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RAVEN is a critical thinking acronym that stands for:

  • Reputation
  • Ability to observe
  • Vested interests
  • Expertise
  • Neutrality

It is used in assessing how valid an individual's point of view is by assessing the individual themselves. If done poorly, may be seen as a type of Ad Hominem. Forms part of the deduction series of reasoning in assessing information.

Reputation

Reputation is how well known an individual is for being credible, that is, either being honest, reliable, consistent or similarly. Appeals of trust explicitly on reputation where it may not be warrented may be a type of appeal to authority fallacy, especially if their reputation is poorly substantiated or not even backed up.

Attacks on reputation may be classified as types of ad hominem (if the attack on reputation is irrelevant to the statement), poisoning the well fallacy (if the information is presented adversely to skewer perceptions), or doubt-casting (if the doubts on reputation are speculative and poorly substantiated).

Ability to observe

Ability to observe is whether or not the individual has the capacity to directly view or see the events of which they are specifying. For example, if an individual argues radiation from Fukushima is safe, if they are arguing that from the safety of their home some 5,000 miles away from Fukushima, they can be deemed as too far removed as to be able to directly observe such a statement.

Likewise, in any sort of testimony or statement from a witness of a crime or similar, this is whether or not the individual had the opportunity to see the crime or similar actually being committed.

Claims of being able to observe something when it's apparent it's not possible should be deemed as negative reputation.

Vested interests

Vested interests are whether or not the individual has any reason to present information in a specific manner. For example, an employee of a big oil company would have a good reason to report their company in a positive way, as well as a company stockholder or a CEO.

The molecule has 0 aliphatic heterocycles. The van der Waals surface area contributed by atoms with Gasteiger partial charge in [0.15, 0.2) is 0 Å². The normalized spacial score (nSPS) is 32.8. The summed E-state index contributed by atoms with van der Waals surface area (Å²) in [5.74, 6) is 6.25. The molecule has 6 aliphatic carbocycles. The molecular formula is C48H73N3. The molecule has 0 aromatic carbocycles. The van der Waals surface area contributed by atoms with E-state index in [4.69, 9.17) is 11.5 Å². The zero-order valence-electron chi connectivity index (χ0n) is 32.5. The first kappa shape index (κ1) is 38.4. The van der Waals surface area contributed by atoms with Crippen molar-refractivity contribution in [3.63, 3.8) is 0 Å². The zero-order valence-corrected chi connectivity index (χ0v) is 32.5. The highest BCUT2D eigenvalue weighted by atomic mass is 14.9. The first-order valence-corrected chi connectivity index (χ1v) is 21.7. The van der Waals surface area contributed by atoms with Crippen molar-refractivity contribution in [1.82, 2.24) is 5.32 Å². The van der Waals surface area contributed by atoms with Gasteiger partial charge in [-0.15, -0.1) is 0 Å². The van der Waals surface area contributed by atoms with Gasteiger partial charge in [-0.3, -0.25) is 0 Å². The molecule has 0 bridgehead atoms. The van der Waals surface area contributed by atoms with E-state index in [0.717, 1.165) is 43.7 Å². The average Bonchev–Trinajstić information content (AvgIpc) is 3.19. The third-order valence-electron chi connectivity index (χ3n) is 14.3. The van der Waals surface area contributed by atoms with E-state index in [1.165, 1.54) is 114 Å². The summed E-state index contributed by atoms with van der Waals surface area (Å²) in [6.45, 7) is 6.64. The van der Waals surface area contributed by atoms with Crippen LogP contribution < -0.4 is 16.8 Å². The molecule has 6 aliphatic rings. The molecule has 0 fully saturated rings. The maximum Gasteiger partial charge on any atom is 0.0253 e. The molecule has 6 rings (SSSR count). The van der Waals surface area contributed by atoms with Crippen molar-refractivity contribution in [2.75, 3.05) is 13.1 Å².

Similarly, however, this can be used as a form of 'inverse vested interest', where if a big oil employee reports something wrong with the company, they can be viewed more favourably, as they would be taking negative risks (such as workplace mistreatment, being fired, harassment etc) to present such information. A government agent opposing their own government is more trustworthy than a government agent who supports their own government.

However, this isn't not a strict rule, and individuals may attack their own establishments in order to curry favour as part of an inverse oppositional behaviour attack (by winning people over by attacking what they see as a negative target to oppose), and thus falls within probability and percentage deduction.

Expertise

Expertise is whether or not the individual has any knowledge on the subject and how knowledgeable they are on the subject. Where-as reputation covers how reliable they are when giving information, expertise is how much knowledge on the information they are likely to have.

Expertise is not sufficient by itself, and may consistute an appeal to authority fallacy, especially if the individual has vested interests. For example, doctors have been given kickbacks from pharmaceutical companies to sell more drugs, and whilst they might have expertise, they fail on vested interests.

Neutrality

Neutrality is how neutral (or how bias) an individual might be in a given situation. Where-as vested interests might be obvious things they are associated with, neutrality deals with how likely they themselves are to be bias. For example, an individual who supports a political party might not have any vested interest (as in, they do not receive any benefits or losses), but their neutrality is affected as they favour that particular party and may be less willing to criticise it.

Where-as vested interest deals with situational influences that might influence the individual, neutrality deals with the personal influences that might influence the individual.

Assessment

Whilst RAVEN might point overwhelmingly over towards one direction or another, it should be treated as a general indicator rather than an absolute, and should be used as a means to conduct further investigation to find more solid evidence to prove a point, rather than being the point itself.

For example, if an individual defends a company decision, it would be reasonable to infer they may have vested interests in the company, and to ask for clarification as to whether or not they have vested interests. Or, if the individual does express a vested interest, to see if there any examples of said company bribing or offering incentives to present the company favourably, which can be used to argue a point.

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